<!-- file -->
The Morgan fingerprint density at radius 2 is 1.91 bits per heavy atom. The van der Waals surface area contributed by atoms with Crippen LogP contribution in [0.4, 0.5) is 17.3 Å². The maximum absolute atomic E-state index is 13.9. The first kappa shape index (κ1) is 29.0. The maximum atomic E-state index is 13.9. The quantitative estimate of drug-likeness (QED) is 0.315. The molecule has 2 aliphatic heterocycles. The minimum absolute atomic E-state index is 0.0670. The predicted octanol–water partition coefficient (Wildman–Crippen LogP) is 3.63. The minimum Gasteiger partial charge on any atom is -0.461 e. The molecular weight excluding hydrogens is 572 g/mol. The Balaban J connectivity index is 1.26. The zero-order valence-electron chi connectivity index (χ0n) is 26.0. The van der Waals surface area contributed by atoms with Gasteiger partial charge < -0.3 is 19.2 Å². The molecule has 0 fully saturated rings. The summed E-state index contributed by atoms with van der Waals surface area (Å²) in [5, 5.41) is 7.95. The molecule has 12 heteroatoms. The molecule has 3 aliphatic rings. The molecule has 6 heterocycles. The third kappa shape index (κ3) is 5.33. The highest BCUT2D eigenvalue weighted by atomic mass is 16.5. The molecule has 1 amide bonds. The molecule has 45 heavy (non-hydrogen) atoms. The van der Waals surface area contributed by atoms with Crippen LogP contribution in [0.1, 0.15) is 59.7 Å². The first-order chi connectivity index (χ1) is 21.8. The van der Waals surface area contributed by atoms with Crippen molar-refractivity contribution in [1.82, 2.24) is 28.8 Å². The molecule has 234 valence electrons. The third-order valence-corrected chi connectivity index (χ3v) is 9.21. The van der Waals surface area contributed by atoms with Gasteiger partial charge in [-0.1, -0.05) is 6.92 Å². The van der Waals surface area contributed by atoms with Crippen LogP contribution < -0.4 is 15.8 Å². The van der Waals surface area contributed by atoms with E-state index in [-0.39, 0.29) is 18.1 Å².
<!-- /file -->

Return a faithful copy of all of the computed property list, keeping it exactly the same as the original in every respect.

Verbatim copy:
The Morgan fingerprint density at radius 2 is 1.91 bits per heavy atom. The van der Waals surface area contributed by atoms with Crippen LogP contribution in [0.4, 0.5) is 17.3 Å². The maximum absolute atomic E-state index is 13.9. The first kappa shape index (κ1) is 29.0. The maximum atomic E-state index is 13.9. The quantitative estimate of drug-likeness (QED) is 0.315. The molecule has 2 aliphatic heterocycles. The minimum absolute atomic E-state index is 0.0670. The predicted octanol–water partition coefficient (Wildman–Crippen LogP) is 3.63. The minimum Gasteiger partial charge on any atom is -0.461 e. The molecular weight excluding hydrogens is 572 g/mol. The Balaban J connectivity index is 1.26. The zero-order valence-electron chi connectivity index (χ0n) is 26.0. The van der Waals surface area contributed by atoms with Gasteiger partial charge < -0.3 is 19.2 Å². The molecule has 0 fully saturated rings. The summed E-state index contributed by atoms with van der Waals surface area (Å²) in [5, 5.41) is 7.95. The molecule has 12 heteroatoms. The molecule has 3 aliphatic rings. The molecule has 6 heterocycles. The third kappa shape index (κ3) is 5.33. The highest BCUT2D eigenvalue weighted by atomic mass is 16.5. The molecule has 1 amide bonds. The molecule has 45 heavy (non-hydrogen) atoms. The van der Waals surface area contributed by atoms with Crippen LogP contribution in [0.1, 0.15) is 59.7 Å². The first-order chi connectivity index (χ1) is 21.8. The van der Waals surface area contributed by atoms with Crippen molar-refractivity contribution in [1.82, 2.24) is 28.8 Å². The molecule has 234 valence electrons. The third-order valence-corrected chi connectivity index (χ3v) is 9.21. The van der Waals surface area contributed by atoms with Gasteiger partial charge in [-0.1, -0.05) is 6.92 Å². The van der Waals surface area contributed by atoms with Crippen LogP contribution < -0.4 is 15.8 Å². The van der Waals surface area contributed by atoms with E-state index in [-0.39, 0.29) is 18.1 Å².